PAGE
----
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Discussion Starter #1
Yesterday I had the radio on in my car, and I had it on a Classic Rock station that usually plays songs from the '70s and '80s primarily. Guess what they played? "Bring Me To Life" by Evanescence, a song released in 2003. I love that song, but what the hell is it doing on a classic rock station, is '00s rock now classic rock?

The term "Classic Rock" is one of the worst music terms out there if you ask me, because it's too vague and too inclusive. Rock music as a genre originated in the late '40s deriving from blues music, but it wasn't until the mid '60s with The Beatles that the genre diversified and became what it is now. Because of this, the term "Classic Rock" doesn't usually touch upon music acts from before the Beatles, rock and roll music acts from the '50s and early '60s such as Elvis Presley and Chuck Berry are instead labelled as "Oldies" rather than "Classic Rock".

So, Classic Rock as a genre starts in the '60s. But when does it end? Well, rock songs from the '60s, '70s, and '80s are almost universally considered Classic Rock, while rock songs from the '90s and recently to a lesser extent '00s are debatable. But let's look back at some lyrics from Bowling for Soup's "1985" song released in 2004;
"When did Motley Crue become classic rock?"

Motley Crue is an '80s rock band, so apparently at one point people took offense to '80s bands being considered as "classic rock". Nowadays music from that decade universally fits the term, but does this prove the term "Classic Rock" was already becoming too inclusive at that point? Was adding the '80s to the Classic Rock category mixing oranges in with a box of apples?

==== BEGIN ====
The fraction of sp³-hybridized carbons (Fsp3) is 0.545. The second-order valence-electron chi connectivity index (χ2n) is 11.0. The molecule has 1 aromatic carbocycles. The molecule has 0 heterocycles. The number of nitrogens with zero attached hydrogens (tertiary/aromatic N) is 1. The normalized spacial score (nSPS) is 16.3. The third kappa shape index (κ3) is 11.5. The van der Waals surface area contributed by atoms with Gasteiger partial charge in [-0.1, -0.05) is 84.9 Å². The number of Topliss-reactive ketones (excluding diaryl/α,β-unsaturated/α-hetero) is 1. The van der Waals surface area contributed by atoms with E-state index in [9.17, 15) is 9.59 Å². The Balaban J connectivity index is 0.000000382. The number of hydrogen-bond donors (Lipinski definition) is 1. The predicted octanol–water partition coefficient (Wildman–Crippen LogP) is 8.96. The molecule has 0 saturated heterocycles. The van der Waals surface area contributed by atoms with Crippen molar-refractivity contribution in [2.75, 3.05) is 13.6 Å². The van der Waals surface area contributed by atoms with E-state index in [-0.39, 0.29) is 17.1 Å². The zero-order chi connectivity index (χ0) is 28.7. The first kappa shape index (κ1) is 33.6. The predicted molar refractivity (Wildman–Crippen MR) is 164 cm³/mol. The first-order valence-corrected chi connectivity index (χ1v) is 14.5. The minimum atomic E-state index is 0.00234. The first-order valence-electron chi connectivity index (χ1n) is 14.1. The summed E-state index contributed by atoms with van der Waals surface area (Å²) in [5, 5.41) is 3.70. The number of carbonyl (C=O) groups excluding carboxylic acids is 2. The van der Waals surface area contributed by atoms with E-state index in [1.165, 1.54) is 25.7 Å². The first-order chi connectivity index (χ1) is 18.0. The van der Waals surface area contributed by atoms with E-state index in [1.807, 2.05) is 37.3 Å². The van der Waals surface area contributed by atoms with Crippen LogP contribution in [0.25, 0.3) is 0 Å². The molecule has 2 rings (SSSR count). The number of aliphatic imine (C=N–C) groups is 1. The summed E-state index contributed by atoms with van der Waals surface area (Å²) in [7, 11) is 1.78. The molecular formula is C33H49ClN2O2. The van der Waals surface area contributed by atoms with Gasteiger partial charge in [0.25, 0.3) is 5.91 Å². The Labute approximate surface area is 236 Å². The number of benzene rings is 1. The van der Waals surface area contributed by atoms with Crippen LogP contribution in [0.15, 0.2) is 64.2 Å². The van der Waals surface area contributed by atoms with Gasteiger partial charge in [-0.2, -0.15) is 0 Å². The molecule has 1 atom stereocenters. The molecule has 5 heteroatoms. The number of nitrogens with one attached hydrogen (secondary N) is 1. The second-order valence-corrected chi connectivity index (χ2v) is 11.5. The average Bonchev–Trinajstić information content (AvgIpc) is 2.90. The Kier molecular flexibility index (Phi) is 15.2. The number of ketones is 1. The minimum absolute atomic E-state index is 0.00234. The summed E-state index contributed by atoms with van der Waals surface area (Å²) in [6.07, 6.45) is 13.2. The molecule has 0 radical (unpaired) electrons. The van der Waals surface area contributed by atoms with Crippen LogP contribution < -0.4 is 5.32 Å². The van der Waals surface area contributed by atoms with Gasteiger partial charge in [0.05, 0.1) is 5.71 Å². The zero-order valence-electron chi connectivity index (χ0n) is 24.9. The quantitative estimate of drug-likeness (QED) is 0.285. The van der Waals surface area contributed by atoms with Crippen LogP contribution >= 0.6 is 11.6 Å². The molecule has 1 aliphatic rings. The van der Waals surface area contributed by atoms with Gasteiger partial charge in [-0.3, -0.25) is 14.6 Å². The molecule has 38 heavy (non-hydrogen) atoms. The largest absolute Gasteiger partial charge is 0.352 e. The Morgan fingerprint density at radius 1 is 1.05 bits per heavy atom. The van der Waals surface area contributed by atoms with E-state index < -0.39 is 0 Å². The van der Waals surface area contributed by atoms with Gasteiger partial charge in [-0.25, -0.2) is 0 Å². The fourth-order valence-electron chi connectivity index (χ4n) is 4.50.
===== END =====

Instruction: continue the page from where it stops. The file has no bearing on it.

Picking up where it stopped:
There's a huge difference in vibe between '60s rock and '80s rock, rock music from the former decade is a lot more soft and amiable, while rock music from the latter decade is more powerful and confrontational, I'd even argue that rock music from the '80s is more similar to rock music from the '00s than rock music from the '60s because of this.

Also, let's not forget that the '00s was really the last decade where rock music was mainstream. Rock music has for the most part gone completely underground in the '10s, so there's really no need to distinguish rock music from yesterday VS from today, because the original point of Classic Rock stations was to serve as an alternative against mainstream modern rock music, but today modern rock music is an alternative of the mainstream itself, so a lot of the original purpose of Classic Rock stations is defeated there. Classic Rock stations still do serve as an alternative, just not as an alternative to modern rock music, because there's no need for an alternative to an underground genre.

So there's the first problem with the term "Classic Rock", it's way too vague and inclusive.
But it's not only too inclusive due to the ambiguity of the time frame, but also because of the many sub genres of rock the label has to cover.
Even if we're excluding rock music from the '90s and '00s, that still doesn't fix the inclusive nature of the term "Classic Rock", because the '70s and '80s had many different genres of rock music, and because of that, these stations have no core audience to appeal to, so they just take the safe option and play radio friendly shit.
I'm talking specifically about songs such as "More Than A Feeling", "Don't Stop Believing", and "Carry on My Wayward Son", these songs are mediocre and stale to begin with, yet they are played abundantly on these classic rock stations to the point where even pop shit from today feels refreshing.

I want to get some of your input on this. Has the term "Classic Rock" jumped the shark, did you dislike the term to begin with, and do you think Classic Rock stations are far too inclusive and don't know their core audience?

13,657 Posts
classic rock must be 20 years post release date
it probably varies according to stations
I listen to my music through my iPhone via bluetooth through my car
radio is sooooo grandpa
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